Longtime Daily Globe newsman Bob Cashel dies at 83Paperboy, reporter and editor also enjoy lengthy military career
WORTHINGTON — Veteran Daily Globe newsman Bob Cashel died Thursday evening at Sanford Worthington Medical Center following a short illness.
By: Beth Rickers, Worthington Daily Globe
WORTHINGTON — Veteran Daily Globe newsman Bob Cashel died Thursday evening at Sanford Worthington Medical Center following a short illness. He was 83.
Bob’s career with the Daily Globe was a lengthy one, having started delivering the newspaper at the age of 12, including the edition that carried the story of the Dec. 7, 1941, bombing of Pearl Harbor.
But Bob didn’t start churning out the stories himself until a bit later, after an early career with the Minnesota National Guard. He first spent two years in the Air Force, then joined the local Guard unit, which was activated in 1950 and sent to Camp Rucker, Ala. He spent two years there as a company clerk, and then continued fulltime with his duties at the Worthington Armory. With a total of 21 years of military service, he achieved the rank of Chief Warrant Officer 3.
When the National Guard reorganized, Cashel was transferred to St. Cloud, but he wasn’t keen on moving his family. He and wife Marion had five children —Sue, Steve, LeAnn, Tom and Rosemary.
“Worthington was home,” Bob said in a 2009 interview.
So, with the encouragement of Daily Globe Publisher Jim Vance and Managing Editor Ray Crippen, Bob joined the staff as a reporter. The journalism training came all on the job, and though his stories may have been rough to begin with, Bob carved out a niche for himself in the newsroom and the community.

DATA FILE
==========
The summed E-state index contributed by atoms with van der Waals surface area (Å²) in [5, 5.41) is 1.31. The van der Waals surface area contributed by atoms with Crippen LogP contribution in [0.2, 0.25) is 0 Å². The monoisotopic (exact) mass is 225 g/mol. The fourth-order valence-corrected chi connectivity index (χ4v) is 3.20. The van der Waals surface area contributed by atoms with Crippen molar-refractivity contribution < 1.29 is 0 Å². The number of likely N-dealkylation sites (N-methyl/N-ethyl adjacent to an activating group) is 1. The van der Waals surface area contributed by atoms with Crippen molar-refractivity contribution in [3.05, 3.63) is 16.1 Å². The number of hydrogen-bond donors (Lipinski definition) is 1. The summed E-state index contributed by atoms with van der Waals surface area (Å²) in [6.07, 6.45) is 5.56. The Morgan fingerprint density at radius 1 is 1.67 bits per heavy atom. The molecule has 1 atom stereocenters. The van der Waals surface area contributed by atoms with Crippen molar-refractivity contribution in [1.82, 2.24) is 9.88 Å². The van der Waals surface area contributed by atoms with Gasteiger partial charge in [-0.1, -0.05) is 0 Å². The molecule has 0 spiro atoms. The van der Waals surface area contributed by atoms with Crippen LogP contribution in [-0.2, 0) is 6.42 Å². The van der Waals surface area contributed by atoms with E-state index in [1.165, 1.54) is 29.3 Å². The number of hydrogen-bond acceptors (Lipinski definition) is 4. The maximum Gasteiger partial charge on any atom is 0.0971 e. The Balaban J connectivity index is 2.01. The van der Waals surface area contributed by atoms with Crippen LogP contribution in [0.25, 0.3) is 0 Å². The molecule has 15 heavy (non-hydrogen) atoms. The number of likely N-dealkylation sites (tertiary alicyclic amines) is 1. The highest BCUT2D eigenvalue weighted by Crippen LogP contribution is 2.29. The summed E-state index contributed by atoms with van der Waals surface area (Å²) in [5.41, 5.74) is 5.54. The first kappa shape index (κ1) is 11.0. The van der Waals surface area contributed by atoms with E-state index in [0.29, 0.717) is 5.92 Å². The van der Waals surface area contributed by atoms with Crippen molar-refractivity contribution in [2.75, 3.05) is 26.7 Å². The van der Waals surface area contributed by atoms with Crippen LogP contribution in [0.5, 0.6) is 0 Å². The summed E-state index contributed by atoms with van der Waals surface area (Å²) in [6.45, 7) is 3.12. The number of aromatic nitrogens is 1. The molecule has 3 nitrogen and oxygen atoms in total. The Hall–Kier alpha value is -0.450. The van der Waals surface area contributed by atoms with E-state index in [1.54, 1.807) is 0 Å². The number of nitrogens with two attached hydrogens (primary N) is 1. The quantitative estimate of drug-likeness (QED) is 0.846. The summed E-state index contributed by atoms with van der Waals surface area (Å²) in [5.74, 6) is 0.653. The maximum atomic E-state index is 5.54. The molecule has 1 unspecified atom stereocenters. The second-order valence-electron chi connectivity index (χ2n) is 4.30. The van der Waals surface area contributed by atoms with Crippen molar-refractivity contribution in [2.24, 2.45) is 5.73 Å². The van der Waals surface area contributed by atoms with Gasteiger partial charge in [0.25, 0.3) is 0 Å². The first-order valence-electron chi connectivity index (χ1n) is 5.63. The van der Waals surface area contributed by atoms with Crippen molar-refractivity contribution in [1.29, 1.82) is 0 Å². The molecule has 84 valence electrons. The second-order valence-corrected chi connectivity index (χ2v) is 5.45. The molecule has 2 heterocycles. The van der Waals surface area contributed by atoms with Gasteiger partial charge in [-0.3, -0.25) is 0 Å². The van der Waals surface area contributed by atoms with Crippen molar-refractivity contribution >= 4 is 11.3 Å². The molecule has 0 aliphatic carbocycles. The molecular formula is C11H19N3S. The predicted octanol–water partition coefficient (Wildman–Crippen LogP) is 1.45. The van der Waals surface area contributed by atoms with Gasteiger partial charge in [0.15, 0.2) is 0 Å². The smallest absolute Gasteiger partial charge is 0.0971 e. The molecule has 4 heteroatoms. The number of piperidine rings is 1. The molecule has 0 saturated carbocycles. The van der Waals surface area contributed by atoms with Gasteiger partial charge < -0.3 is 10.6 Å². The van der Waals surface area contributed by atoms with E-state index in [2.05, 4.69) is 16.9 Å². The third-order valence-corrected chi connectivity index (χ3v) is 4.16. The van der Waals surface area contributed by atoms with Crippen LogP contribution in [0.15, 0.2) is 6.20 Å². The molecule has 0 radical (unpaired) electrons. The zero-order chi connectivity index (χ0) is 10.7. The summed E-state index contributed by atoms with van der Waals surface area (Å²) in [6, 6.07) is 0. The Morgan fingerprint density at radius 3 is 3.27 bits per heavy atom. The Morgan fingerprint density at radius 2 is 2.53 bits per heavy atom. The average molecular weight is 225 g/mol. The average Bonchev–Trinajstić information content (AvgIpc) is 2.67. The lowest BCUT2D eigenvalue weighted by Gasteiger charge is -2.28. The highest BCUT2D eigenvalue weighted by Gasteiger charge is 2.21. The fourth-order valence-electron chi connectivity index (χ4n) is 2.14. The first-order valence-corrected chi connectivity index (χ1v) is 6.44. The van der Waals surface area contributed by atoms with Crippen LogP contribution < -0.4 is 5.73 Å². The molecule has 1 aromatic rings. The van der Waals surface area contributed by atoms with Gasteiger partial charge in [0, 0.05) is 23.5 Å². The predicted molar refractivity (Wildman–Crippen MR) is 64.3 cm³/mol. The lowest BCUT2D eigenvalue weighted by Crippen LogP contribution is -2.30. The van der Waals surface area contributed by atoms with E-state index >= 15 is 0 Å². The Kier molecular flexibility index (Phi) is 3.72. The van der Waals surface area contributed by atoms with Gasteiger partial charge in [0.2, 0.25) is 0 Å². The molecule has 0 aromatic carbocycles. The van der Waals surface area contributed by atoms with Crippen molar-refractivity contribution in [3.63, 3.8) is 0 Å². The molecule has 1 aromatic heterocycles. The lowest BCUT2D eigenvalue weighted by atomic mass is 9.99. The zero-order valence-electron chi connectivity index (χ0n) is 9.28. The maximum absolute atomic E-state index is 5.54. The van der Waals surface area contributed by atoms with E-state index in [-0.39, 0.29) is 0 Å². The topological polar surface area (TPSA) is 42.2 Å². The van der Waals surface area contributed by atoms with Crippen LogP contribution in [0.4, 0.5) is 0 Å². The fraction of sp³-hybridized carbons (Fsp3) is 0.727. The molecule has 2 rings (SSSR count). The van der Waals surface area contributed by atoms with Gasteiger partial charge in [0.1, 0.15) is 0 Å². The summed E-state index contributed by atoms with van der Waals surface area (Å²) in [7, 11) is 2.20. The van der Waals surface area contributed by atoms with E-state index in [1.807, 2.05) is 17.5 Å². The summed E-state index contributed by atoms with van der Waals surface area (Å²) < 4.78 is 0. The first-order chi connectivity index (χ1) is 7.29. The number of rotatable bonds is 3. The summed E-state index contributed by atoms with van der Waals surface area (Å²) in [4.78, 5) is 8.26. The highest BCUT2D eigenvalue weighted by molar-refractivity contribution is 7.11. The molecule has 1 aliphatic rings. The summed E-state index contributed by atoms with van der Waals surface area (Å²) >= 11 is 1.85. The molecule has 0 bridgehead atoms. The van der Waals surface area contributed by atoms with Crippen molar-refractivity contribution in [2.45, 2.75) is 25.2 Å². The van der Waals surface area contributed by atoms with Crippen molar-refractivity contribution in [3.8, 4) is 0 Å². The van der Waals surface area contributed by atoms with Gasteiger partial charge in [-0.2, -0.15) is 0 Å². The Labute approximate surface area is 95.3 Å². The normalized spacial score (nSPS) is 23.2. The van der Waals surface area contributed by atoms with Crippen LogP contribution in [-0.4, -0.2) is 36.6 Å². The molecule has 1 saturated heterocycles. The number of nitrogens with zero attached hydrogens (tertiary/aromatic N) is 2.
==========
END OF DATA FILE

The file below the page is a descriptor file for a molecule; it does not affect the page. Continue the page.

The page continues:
“Thank heavens Ray Crippen was in the newsroom, and he could mend my stories,” credited Bob in 2009. “I didn’t have a lot of writing experience.”
Eventually earning the title of city editor, Bob’s beat encompassed city, county, school and police issues. He also took on the alter ego of “Turk O’Day” during Worthington’s annual King Turkey Day celebration and penned a popular weather column. Perhaps because of his own on-the-job training, he became a mentor to many younger reporters who passed through the newsroom.
“Bob was the city reporter when I started at the Globe in February 1972, and he was the first colleague to greet me when I walked into the newsroom,” remembered David Hawley, who went on to work at the Pioneer Press and continues to live in the Twin Cities in his retirement. “He presented me with a pencil and told me to always carry one with me because pens wouldn’t work in sub-zero temperatures. I had grown up in Kentucky, so this was news to me. ‘Always take a pencil to a fire,’ Bob said.
“The first day, Bob was delegated to take me to the Worthington Chamber of Commerce to interview its new director,” continued Hawley. “My first question was, ‘What, exactly, is a chamber of commerce?’ On the walk back to the office, Bob said I had the makings of an effective reporter because I wasn’t afraid to fake ignorance in order to get some good quotes. I thought it was awfully generous of him to put it that way, since I had no idea what a chamber of commerce did.”
Bob and Marion became surrogate parents to Hawley during his Daily Globe career, often feeding him breakfast before the work day began and eventually setting him up with his wife-to-be, Cheryl Mayer, who was a social worker at the school. An avid golfer himself, Bob tried to share his love of the game with his young colleague.